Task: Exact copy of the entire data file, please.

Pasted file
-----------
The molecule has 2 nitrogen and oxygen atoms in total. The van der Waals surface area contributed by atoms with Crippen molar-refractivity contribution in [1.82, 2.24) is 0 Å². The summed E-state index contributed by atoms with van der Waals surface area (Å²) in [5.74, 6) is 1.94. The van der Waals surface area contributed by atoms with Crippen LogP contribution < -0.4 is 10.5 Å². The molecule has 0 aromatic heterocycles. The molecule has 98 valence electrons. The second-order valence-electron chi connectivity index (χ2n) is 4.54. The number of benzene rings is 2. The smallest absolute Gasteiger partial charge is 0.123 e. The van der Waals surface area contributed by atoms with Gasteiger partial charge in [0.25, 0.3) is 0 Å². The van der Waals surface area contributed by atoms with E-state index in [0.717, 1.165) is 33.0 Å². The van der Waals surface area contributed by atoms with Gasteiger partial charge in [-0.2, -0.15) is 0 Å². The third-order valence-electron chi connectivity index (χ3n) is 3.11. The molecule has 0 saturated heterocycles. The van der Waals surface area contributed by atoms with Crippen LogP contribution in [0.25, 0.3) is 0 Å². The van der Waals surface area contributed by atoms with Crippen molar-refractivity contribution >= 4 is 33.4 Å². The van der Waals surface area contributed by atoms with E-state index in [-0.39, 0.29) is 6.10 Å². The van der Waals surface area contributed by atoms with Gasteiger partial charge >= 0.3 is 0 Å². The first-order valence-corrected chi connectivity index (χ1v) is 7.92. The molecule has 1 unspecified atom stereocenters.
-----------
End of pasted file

The molecule has 2 nitrogen and oxygen atoms in total. The van der Waals surface area contributed by atoms with Crippen molar-refractivity contribution in [1.82, 2.24) is 0 Å². The summed E-state index contributed by atoms with van der Waals surface area (Å²) in [5.74, 6) is 1.94. The van der Waals surface area contributed by atoms with Crippen LogP contribution < -0.4 is 10.5 Å². The molecule has 0 aromatic heterocycles. The molecule has 98 valence electrons. The second-order valence-electron chi connectivity index (χ2n) is 4.54. The number of benzene rings is 2. The smallest absolute Gasteiger partial charge is 0.123 e. The van der Waals surface area contributed by atoms with Gasteiger partial charge in [0.25, 0.3) is 0 Å². The van der Waals surface area contributed by atoms with E-state index in [0.717, 1.165) is 33.0 Å². The van der Waals surface area contributed by atoms with Gasteiger partial charge in [-0.2, -0.15) is 0 Å². The third-order valence-electron chi connectivity index (χ3n) is 3.11. The molecule has 0 saturated heterocycles. The van der Waals surface area contributed by atoms with Crippen LogP contribution in [0.25, 0.3) is 0 Å². The van der Waals surface area contributed by atoms with Crippen molar-refractivity contribution >= 4 is 33.4 Å². The van der Waals surface area contributed by atoms with E-state index in [-0.39, 0.29) is 6.10 Å². The van der Waals surface area contributed by atoms with Gasteiger partial charge >= 0.3 is 0 Å². The first-order valence-corrected chi connectivity index (χ1v) is 7.92. The molecule has 1 unspecified atom stereocenters.